Blind Melon Inspires Rehab Record Label

By Chrisanne Grise 09/12/12

Iron Ridge Recordings supports creativity throughout recovery, as the label's debut artist Travis Warren (of Blind Melon) tells The Fix.

Travis Warren's solo album is Iron Ridge's
first release, dropping Sept. 25th.

Clarity Way Rehab Facility is taking music therapy to a whole new level with the launch of its very own record label: Iron Ridge Road Recordings. The seed was planted years ago when Travis T. Warren, frontman of the rock band Blind Melon, went to rehab and was forced to record music in a closet, as there was no other space. “That closet was so small, I don’t even think my guitar fit in there, so I had to keep the door open a little,” Warren tells The Fix. Later, he met with Clarity Way's founders, husband and wife Justin and Robin Daniels (Robin’s brother is also in Blind Melon), as they were preparing to open their Pennsylvania drug and alcohol facility. Warren's story inspired them to build their own studio, providing musicians with a creative outlet throughout the recovery process—and eventually they decided to take their commitment even further. “Everything fell into place and we thought, 'Let’s take this to the final conclusion and actually start a record label,'” says John Chuter, communications director for Clarity Way.

The first debut solo album from Warren, called Beneath These Borrowed Skies, will be released on September 25. “There’s no doubt about it that music saved my life,” says the rocker. “The experience has been great because I have a lot of friends who are on bigger labels and you may have a bigger budget but you don’t necessarily get to do the things you want to do, creatively speaking. The cool thing about Iron Ridge is they just let me go for it. I don’t think there’s a whole lot of other labels that would have done that.” Chuter says it was important to allow him total creative freedom: “We didn’t want him to make a record about recovery but a record that’s about someone’s life stories and experiences expressed through music."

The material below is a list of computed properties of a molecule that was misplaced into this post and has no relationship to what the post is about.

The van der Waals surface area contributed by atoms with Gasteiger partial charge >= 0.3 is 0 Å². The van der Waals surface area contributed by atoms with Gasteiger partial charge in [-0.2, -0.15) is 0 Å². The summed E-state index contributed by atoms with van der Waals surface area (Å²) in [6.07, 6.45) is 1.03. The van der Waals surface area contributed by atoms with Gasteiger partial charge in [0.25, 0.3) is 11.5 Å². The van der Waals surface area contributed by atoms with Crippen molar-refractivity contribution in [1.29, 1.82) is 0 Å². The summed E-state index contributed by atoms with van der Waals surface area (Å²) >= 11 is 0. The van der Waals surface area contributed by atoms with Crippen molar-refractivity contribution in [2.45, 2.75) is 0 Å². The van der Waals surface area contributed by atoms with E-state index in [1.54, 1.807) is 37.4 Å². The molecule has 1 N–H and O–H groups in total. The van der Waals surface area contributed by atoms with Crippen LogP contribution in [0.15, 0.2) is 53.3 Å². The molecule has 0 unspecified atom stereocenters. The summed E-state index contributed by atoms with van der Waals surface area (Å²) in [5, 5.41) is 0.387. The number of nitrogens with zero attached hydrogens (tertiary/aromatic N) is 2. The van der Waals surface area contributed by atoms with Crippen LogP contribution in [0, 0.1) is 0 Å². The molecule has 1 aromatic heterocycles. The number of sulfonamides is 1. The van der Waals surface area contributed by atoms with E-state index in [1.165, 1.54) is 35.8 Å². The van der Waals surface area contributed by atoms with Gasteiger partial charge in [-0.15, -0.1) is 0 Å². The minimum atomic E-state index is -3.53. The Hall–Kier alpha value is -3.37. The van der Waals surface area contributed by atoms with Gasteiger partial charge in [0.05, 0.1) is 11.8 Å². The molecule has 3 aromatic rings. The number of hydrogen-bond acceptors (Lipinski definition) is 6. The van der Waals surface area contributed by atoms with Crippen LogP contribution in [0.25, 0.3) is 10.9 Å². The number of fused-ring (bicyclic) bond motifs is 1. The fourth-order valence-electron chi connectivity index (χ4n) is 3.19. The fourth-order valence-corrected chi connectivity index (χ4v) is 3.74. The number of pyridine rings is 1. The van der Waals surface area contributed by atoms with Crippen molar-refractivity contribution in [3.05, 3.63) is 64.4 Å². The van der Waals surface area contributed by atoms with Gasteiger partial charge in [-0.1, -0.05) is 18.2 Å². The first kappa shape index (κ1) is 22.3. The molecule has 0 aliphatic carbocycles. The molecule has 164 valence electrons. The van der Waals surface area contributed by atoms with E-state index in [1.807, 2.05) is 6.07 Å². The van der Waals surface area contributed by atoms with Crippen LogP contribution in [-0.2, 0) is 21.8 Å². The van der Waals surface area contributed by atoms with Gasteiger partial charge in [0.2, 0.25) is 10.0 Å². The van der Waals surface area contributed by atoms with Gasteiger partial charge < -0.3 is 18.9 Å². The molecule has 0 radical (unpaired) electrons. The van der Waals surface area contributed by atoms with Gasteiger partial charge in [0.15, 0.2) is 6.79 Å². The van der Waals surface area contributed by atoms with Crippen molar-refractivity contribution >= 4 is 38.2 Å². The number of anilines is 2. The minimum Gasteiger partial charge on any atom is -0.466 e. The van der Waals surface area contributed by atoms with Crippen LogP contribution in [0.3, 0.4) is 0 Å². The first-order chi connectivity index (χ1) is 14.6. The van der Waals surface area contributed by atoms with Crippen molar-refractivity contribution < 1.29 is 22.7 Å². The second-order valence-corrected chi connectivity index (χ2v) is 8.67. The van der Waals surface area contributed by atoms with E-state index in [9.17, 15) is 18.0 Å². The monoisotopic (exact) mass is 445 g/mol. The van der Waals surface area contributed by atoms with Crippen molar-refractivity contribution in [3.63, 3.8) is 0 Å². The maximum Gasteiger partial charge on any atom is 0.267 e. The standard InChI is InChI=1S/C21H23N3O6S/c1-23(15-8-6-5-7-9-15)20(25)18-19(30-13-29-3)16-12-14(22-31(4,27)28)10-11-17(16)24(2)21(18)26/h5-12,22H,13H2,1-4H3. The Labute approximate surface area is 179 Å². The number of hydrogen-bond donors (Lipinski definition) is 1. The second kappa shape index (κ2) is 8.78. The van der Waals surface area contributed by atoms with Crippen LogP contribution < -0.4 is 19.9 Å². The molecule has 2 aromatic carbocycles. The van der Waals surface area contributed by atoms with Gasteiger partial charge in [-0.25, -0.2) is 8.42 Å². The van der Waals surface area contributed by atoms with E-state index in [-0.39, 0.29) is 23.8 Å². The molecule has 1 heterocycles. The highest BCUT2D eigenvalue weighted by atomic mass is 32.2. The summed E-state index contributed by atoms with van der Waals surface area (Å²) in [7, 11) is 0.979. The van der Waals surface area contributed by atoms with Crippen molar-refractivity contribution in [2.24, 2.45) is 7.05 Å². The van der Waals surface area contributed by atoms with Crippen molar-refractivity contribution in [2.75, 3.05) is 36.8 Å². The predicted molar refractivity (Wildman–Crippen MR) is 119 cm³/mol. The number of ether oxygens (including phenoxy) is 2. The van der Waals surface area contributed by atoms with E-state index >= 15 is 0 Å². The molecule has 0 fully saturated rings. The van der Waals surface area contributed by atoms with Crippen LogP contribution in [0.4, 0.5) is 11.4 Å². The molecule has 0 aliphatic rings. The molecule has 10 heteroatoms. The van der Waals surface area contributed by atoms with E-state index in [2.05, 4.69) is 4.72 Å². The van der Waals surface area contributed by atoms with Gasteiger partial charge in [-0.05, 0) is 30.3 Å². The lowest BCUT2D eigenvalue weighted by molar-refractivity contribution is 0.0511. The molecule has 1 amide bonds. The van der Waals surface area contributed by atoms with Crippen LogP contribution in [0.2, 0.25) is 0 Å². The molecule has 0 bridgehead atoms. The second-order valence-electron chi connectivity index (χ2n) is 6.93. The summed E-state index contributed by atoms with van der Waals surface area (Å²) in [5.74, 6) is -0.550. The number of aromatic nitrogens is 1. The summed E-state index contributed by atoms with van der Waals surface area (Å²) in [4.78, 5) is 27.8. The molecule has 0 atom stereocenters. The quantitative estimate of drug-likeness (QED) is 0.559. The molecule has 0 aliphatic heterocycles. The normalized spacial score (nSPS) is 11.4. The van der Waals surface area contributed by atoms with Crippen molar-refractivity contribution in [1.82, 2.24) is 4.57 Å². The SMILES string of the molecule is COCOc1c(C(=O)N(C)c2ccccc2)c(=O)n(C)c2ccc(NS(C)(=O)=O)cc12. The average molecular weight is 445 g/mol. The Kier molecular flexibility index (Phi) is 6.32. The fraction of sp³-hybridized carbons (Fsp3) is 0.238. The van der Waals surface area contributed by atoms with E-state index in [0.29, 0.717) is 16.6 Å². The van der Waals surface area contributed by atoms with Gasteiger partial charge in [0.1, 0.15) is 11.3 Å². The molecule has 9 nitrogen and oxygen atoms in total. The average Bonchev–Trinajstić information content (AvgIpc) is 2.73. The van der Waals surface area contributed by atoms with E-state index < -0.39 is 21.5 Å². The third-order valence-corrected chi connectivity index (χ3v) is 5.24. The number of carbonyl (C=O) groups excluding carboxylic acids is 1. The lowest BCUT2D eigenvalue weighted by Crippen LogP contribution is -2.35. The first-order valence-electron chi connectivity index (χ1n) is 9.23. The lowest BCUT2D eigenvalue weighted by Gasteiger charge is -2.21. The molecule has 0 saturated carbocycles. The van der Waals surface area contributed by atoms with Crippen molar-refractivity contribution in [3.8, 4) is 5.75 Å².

All of Iron Ridge’s profits will go to MusiCares, a charitable arm of the Grammys that helps support musicians with financial, personal or medical needs; the label is also sponsoring the MusiCares annual songwriting competition called Teens! Make Music. They plan to release many more albums throughout the year, with the ultimate goal being to raise awareness about addiction and recovery among younger people—without being “too preachy.” They also hope that Warren’s story will inspire those struggling with addiction, especially musicians. “It shows that recovery itself can be rewarding and you can still continue to be an extremely creative artist, and that can play an extremely vital part in your recovery," says Chuter. "We just think that’s such a positive message to put out there.”

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Chrisanne Grise is a multimedia journalist specializing in health/fitness, lifestyle, travel, bridal, and music. Her work has appeared in print and online for publications such as Martha Stewart Weddings, Parents, FitnessMagazine, Fisher Price, Bridal Guide, Scholastic's Choices,,, and more. She is the Senior Editor at The New York Times Upfront. Follow her on Linkedin and Twitter.